Tall buildings challenge the imagination of designers and test the fortitude of engineers. And as they continue to rise in height and in numbers, guidance is needed to meet their critical design elements.
“Tall buildings present unique and formidable challenges to architects and engineers because of their size, location in major urban areas and the multiple, complex occupancies they often contain,” says Peter Simmonds, author of a new book from ASHRAE on tall building design guidance. He is a member of ASHRAE Technical Committee 9.12, Tall Buildings.
The book, co-sponsored by the Council on Tall Buildings and Urban Habitat, is titled “ASHRAE Design Guide for Tall, Supertall and Megatall Building Systems.” It covers buildings that, for the purpose of the book, are defined as tall (300+ feet), supertall (984+ feet) and megatall (1,968+ feet). The Guide has a broadened scope and updated content since an earlier guide published in 2004.
In 2004, there were only about 300 buildings taller than 656 feet. This number increased to 600 in 2010, and predictions were that there would be 765 buildings in 2012. In addition, the two new classes of supertall and megatall buildings have been added.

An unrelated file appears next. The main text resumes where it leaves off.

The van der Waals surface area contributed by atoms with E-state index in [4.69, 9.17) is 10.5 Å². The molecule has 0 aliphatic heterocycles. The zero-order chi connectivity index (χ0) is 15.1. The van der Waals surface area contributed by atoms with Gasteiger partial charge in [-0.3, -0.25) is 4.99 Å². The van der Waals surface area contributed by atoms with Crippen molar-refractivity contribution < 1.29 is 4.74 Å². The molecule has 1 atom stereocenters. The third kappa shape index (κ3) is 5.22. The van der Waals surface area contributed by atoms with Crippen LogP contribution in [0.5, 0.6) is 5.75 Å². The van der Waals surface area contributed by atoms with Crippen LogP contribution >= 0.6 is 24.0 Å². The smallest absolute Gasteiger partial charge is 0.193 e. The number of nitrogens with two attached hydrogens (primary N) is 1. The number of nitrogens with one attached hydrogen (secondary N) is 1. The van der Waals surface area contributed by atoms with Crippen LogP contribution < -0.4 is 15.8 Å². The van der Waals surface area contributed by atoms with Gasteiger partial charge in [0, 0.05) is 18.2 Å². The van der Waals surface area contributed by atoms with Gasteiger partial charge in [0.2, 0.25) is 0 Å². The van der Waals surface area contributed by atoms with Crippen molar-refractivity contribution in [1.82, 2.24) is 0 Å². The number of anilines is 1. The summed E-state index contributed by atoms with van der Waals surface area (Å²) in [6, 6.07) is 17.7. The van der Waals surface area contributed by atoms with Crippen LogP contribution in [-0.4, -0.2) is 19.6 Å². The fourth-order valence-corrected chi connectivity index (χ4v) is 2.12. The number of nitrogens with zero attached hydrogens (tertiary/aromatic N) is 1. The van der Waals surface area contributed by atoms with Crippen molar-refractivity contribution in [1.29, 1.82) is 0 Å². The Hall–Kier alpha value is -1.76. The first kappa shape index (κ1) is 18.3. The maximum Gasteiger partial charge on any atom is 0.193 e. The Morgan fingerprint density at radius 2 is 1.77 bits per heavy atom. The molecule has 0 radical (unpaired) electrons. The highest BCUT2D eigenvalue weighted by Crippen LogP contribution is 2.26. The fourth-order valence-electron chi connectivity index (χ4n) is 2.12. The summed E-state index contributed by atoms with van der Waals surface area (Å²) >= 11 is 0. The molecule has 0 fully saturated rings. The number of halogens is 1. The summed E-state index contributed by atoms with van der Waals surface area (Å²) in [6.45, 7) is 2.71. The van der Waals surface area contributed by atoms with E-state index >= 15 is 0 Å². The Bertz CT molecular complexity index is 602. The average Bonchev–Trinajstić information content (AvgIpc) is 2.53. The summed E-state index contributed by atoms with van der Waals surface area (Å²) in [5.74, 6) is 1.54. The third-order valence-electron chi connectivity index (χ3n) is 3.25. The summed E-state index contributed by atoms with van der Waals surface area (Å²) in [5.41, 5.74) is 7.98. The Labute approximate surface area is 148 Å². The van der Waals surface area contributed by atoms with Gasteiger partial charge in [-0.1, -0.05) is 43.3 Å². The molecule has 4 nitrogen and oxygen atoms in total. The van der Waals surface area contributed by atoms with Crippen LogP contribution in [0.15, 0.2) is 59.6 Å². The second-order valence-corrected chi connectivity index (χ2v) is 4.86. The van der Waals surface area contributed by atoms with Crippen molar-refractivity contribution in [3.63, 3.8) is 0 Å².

In the foreword, Antony Wood, executive director of the Council on Tall Buildings and Urban Habitat, notes that tall buildings are exceptional.
They require enormous amounts of energy to move their occupants from floor to floor, exhaust the heat they and their many electronics generate, and provide chilled air or heat to keep conditions comfortable,” he writes. “They require enormous skill and effort to seal envelopes and keep them airtight against the elements and to prevent unpleasant pressure changes as elevators hurtle up and down their lengths.”
Major sections cover the following topics:
- Architectural design
- Façade systems
- Climate data
- Indoor air quality and thermal comfort
- HVAC systems
- Electrical system interfaces
- Intelligent buildings and controls
- Water distribution
- Plumbing systems
- Energy modeling and authentication
- Vertical transportation
- Life safety
- Needs of residential occupancies.
The book also includes appendices with examples of stack effect and wind pressure for four representative climates, energy analysis examples and HVAC design criteria and a systems description for multiple-tenant office buildings.
The guide is based on ASHRAE Research Project 1673, “Revision of the ASHRAE HVAC Design Guide for Tall Commercial Buildings.”